Time left me, and it seemed like only moments later that the last person was climbing into the kombi, and the driver revved the engine and shocked the kombi into instant life. We pulled out of the parking spot around a seemingly impossible corner, which the kombi driver navigated with ease, and then we barged out of the parking lot ahead of a long line of kombis and onto the main road to Thembelihle. The sunlight, once stationary, now danced across all the other passengers sitting in front of me, and the window allowed the tiniest of cool breezes in to rush at my face. The others sitting around me shifted silently in their seats, no one speaking as we sailed out of town.

“Stesh!” called out passengers along the way, and the kombi ducked to the side of the road as they climbed their way to the front, holding out their payment of four rand. “Stesh!” Stop! Another four passengers climbed out of the vehicle as we pulled over next to a large church.

“Stesh!” I thought to myself. I need a more metaphorical stesh right now, as I feel my departure barreling towards me at an alarming speed. I do not feel ready for it. Stesh!  This place has not yet let me go, even as my future is taking a firmer hold on me. I am making plans for when I go back, people I will see, apartments I could rent, classes I will take, new friends to meet. But I am not done with this place yet, my subconscious screams at me. I am still here, now. I am pre-empting myself. A simultaneous mood of nostalgia and anticipation, of wistfulness and excitement, hangs over me like a bright cloud, shielding me from the sun yet threatening rain at the same time.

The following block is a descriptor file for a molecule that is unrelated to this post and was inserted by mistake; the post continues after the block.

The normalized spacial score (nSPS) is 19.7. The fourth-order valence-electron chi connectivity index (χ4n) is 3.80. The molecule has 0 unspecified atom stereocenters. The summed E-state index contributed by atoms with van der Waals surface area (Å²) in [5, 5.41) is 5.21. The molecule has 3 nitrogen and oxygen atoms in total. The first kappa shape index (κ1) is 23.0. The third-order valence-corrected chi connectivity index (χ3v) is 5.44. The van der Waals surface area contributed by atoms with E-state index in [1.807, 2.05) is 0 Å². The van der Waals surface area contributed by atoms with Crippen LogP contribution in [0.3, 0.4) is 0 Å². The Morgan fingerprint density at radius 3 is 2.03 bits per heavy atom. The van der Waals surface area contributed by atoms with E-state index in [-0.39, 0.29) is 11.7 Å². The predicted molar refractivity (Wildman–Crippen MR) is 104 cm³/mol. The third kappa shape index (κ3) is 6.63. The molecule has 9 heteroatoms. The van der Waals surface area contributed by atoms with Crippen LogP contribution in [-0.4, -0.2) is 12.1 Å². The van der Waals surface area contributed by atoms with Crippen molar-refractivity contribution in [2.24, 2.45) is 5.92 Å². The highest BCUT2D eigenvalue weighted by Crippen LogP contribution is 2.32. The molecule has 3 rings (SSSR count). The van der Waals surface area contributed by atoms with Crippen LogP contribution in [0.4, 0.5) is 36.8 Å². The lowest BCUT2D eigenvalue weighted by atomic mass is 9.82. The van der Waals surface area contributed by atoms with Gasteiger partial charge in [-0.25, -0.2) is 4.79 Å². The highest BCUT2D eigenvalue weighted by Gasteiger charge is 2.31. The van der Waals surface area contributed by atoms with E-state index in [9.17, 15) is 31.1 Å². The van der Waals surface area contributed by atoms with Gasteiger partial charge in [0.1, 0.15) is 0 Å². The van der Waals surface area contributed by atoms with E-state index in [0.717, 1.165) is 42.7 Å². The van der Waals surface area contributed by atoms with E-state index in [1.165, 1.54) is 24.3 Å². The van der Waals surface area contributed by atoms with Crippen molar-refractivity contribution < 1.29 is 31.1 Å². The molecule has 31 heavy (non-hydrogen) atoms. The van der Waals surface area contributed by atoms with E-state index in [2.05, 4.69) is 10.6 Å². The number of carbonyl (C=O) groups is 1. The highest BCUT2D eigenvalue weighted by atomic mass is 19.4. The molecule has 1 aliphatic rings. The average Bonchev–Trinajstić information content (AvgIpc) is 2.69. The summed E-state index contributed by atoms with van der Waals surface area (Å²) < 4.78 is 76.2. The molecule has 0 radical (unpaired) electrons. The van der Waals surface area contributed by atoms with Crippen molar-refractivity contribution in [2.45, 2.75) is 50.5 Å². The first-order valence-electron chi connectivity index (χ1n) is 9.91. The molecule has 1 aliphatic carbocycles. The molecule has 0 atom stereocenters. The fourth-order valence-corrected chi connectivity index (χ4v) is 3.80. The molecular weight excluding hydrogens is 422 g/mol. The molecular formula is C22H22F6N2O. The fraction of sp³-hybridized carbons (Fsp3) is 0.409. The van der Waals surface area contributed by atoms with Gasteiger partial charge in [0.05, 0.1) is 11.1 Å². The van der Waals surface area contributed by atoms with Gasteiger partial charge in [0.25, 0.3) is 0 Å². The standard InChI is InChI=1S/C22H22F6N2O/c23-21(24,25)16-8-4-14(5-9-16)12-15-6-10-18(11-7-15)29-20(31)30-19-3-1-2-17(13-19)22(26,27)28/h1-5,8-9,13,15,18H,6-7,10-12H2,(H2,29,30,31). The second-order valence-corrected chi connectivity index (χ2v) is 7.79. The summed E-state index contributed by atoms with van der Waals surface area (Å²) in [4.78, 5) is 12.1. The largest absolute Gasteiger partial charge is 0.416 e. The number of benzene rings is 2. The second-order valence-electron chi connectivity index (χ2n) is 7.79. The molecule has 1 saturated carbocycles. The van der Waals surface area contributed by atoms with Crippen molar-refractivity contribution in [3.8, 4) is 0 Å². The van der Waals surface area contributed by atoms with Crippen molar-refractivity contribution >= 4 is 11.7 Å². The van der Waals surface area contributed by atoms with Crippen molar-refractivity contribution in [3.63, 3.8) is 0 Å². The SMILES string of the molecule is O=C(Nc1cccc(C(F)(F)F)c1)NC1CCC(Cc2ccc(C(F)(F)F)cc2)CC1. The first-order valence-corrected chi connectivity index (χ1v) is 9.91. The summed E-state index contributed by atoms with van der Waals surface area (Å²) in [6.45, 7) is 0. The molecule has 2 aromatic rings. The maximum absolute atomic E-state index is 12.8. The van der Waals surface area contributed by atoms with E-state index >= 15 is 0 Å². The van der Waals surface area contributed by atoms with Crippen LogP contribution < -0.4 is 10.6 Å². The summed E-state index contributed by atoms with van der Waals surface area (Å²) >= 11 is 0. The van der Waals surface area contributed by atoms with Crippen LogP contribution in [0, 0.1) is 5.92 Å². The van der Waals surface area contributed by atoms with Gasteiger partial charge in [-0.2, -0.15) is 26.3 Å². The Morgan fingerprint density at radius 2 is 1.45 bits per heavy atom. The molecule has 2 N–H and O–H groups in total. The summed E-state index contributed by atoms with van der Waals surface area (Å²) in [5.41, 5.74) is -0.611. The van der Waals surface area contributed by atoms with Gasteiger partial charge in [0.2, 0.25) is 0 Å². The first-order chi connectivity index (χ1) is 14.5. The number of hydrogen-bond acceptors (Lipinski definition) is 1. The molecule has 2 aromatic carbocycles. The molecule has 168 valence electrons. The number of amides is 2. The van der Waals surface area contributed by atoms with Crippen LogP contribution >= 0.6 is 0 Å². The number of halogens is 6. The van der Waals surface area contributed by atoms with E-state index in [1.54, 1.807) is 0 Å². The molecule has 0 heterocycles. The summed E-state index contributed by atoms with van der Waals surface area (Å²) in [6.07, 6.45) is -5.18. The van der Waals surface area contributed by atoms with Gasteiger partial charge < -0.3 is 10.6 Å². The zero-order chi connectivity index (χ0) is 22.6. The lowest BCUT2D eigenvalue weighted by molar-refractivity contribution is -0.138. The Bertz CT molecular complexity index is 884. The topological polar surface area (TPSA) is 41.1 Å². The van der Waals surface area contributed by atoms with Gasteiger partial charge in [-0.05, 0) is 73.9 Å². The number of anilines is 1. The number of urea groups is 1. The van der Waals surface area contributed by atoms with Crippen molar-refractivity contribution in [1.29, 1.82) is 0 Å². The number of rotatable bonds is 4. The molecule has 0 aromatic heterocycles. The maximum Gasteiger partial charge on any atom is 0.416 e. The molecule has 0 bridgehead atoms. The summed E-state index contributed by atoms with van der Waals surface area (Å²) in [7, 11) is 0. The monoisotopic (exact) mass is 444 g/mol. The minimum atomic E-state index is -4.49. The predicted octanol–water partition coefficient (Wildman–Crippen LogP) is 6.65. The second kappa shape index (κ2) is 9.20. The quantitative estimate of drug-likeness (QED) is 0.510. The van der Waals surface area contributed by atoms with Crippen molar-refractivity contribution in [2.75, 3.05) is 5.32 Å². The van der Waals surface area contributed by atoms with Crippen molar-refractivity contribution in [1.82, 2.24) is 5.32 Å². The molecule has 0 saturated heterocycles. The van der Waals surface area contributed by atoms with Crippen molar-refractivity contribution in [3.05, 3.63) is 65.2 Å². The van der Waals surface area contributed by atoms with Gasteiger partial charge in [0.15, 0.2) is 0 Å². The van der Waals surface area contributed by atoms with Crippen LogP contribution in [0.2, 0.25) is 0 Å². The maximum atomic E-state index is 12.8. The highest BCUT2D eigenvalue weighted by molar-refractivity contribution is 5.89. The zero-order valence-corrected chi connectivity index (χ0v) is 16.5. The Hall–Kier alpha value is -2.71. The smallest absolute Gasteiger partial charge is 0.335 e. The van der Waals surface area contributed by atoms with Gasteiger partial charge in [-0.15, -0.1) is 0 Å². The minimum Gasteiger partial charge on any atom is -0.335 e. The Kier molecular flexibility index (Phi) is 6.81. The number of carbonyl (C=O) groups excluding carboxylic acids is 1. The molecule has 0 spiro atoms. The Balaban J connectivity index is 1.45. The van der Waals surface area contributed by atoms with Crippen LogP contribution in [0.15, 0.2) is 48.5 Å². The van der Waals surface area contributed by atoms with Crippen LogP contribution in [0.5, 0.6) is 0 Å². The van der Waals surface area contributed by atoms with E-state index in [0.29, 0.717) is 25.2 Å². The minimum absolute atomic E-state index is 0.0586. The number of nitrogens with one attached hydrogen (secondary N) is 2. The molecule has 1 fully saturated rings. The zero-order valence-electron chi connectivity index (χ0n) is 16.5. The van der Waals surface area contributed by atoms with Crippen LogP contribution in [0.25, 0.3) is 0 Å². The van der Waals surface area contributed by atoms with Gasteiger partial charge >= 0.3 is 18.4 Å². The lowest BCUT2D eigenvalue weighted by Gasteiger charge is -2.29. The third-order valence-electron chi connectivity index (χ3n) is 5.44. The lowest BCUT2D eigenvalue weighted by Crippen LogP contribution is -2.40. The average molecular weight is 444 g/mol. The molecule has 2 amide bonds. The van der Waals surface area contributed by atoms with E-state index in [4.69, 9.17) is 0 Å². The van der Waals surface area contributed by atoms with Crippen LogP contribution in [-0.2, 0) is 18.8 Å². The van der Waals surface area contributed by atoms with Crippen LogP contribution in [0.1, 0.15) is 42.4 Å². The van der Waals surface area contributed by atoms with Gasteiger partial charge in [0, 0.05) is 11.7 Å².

All emotions are inside of me right now. I am sad to leave, and excited to leave. I am nervous to leave, and confident to leave. I am happy at the thought of seeing all the family and friends I have missed so much, but afraid of how I will relate to them, and my culture. I am ready for a change, but feel a sense of enormous loss at what I am leaving behind.

In all honesty, I do not know quite what to do with myself. I feel stuck at the middle of the rope in an equal match of tug-of-war.

I suppose that seasons are like that, though. We relish the last waves of warmth even as we know another season is upon us. We long for the heat of summer in the dead of winter, and on the hottest days of summer, wish only for cooler weather again. We look up one day to find that it has suddenly become an entirely different season without our noticing.

To think that we can climb onto a giant metal bird, watch several movies and eat several meals, and find ourselves in an entirely different world, never ceases to amaze me. In a matter of one day, I can be back where I started from, even though I now feel worlds apart from that place in so many ways. But that place will always be a part of my journey; a part of what brought me to where I am now. Places can loop back into your life like that, just as people can. The story of a place, or a person, or a time, can crop itself in and out of the picture as you move ever forward.

This transition is a painful one, with many goodbyes – goodbyes that could easily be forever. But I hope that that underlying warmth from this season, soon to be a past one, will still come to me in a passing breeze every so often, and I will remember another time, and another place.